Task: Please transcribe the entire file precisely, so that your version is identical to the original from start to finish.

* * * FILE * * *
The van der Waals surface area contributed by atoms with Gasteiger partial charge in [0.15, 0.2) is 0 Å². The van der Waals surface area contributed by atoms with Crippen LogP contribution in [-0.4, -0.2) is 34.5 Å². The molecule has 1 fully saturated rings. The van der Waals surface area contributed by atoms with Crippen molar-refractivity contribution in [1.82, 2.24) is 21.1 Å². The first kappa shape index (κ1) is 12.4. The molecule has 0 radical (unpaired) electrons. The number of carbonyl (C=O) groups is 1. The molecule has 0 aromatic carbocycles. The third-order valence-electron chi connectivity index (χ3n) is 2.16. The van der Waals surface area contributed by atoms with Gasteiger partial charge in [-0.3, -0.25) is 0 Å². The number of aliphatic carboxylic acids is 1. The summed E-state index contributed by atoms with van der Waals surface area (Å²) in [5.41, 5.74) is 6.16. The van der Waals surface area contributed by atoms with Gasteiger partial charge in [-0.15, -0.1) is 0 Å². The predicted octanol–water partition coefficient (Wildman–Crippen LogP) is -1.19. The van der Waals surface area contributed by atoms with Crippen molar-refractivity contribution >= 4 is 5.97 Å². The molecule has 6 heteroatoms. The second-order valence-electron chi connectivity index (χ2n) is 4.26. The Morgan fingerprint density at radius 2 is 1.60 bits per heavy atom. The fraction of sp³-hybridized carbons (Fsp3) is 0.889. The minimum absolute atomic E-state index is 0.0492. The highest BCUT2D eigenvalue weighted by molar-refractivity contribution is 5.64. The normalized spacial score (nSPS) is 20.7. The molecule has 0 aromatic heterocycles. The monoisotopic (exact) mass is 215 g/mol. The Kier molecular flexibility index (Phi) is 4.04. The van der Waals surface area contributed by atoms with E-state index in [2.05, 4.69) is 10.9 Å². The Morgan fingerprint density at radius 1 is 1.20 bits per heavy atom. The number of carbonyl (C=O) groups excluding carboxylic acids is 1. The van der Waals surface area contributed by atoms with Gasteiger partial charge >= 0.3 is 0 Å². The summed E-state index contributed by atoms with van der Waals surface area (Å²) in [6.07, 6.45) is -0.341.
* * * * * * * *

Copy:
The van der Waals surface area contributed by atoms with Gasteiger partial charge in [0.15, 0.2) is 0 Å². The van der Waals surface area contributed by atoms with Crippen LogP contribution in [-0.4, -0.2) is 34.5 Å². The molecule has 1 fully saturated rings. The van der Waals surface area contributed by atoms with Crippen molar-refractivity contribution in [1.82, 2.24) is 21.1 Å². The first kappa shape index (κ1) is 12.4. The molecule has 0 radical (unpaired) electrons. The number of carbonyl (C=O) groups is 1. The molecule has 0 aromatic carbocycles. The third-order valence-electron chi connectivity index (χ3n) is 2.16. The van der Waals surface area contributed by atoms with Gasteiger partial charge in [-0.3, -0.25) is 0 Å². The number of aliphatic carboxylic acids is 1. The summed E-state index contributed by atoms with van der Waals surface area (Å²) in [5.41, 5.74) is 6.16. The van der Waals surface area contributed by atoms with Gasteiger partial charge in [-0.15, -0.1) is 0 Å². The predicted octanol–water partition coefficient (Wildman–Crippen LogP) is -1.19. The van der Waals surface area contributed by atoms with Crippen molar-refractivity contribution >= 4 is 5.97 Å². The molecule has 6 heteroatoms. The second-order valence-electron chi connectivity index (χ2n) is 4.26. The Morgan fingerprint density at radius 2 is 1.60 bits per heavy atom. The fraction of sp³-hybridized carbons (Fsp3) is 0.889. The minimum absolute atomic E-state index is 0.0492. The highest BCUT2D eigenvalue weighted by molar-refractivity contribution is 5.64. The normalized spacial score (nSPS) is 20.7. The molecule has 0 aromatic heterocycles. The monoisotopic (exact) mass is 215 g/mol. The Kier molecular flexibility index (Phi) is 4.04. The van der Waals surface area contributed by atoms with E-state index in [2.05, 4.69) is 10.9 Å². The Morgan fingerprint density at radius 1 is 1.20 bits per heavy atom. The number of carbonyl (C=O) groups excluding carboxylic acids is 1. The van der Waals surface area contributed by atoms with Gasteiger partial charge >= 0.3 is 0 Å². The summed E-state index contributed by atoms with van der Waals surface area (Å²) in [6.07, 6.45) is -0.341.